6) Compost. Your kitchen scraps and garden clippings transform magically into super soil for your flower or veggie garden and keep stuff out of landfills.

7) Grow your own. You can grow some of your own food, even if you only have a little patio and a flower pot. How fun is that! It is good for your soul as well as your body.

8) Don't panic, go organic. Ok, so I didn't make up that phrase. But every chemical you keep out of your body is one that won't make you sick.

9) Smile. It's healthy to smile. It might be catching. At the very least it will piss off people who are trying to bring you down.

10) Remain grateful for every breath you take and remember that right now, in this very second, you have everything you need.

11) Practice acts of random reckless kindness. Hold a door for someone, let someone into traffic, put a quarter in a stranger's meter, hold your tongue, give sincere compliments, feed the birds, pick up litter, forgive with abandon.

12) Use Earth-friendly cleaning supplies. Vinegar, borax, baking soda, and lemon oil are wonderful at cleaning most things you have and they are inexpensive to buy. Check out Seventh Generation if you prefer ready made stuff.

13) Check the air pressure in your tires. Proper pressure improves gas mileage.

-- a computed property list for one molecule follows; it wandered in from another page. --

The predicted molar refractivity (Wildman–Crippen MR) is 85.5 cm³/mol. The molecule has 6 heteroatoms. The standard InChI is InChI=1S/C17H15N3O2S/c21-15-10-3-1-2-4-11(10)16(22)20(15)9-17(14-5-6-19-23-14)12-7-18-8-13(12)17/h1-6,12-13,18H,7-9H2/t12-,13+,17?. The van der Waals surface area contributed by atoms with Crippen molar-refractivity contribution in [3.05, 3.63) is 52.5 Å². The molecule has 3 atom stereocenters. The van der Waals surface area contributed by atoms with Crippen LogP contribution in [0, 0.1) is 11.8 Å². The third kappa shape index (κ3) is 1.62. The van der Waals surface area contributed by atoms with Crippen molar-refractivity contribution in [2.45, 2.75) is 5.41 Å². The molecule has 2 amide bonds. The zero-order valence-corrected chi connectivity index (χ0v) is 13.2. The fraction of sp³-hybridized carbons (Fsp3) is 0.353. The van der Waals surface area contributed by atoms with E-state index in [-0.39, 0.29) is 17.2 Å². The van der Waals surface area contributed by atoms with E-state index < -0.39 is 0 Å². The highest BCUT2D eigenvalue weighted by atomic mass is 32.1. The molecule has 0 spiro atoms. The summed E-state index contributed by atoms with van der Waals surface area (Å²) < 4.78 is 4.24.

14) Consider vegetarian Tuesdays. (Or Wednesdays or April, etc.) Healthy for you and the rest of the planet - especially the animal you don't eat.

15) As much as possible, surround yourself with peace. Don't watch violent tv or movies or read violent books or play at killing and maiming.

16) Cry when you feel like it. It's good for your sinuses as well as your heart.

17) Wash your clothes in cold water.

Sunday, December 20, 2009

Seeing Things For the First Time Again

One of my earliest memories is Papa carrying me from the car to the house the day I got my first pair of glasses. He set me down inside the front door and I just stood there looking around, soaking it in. My mother says I couldn't possibly remember it because I was only two years old, but I don't think you forget the first time you see things as they really are.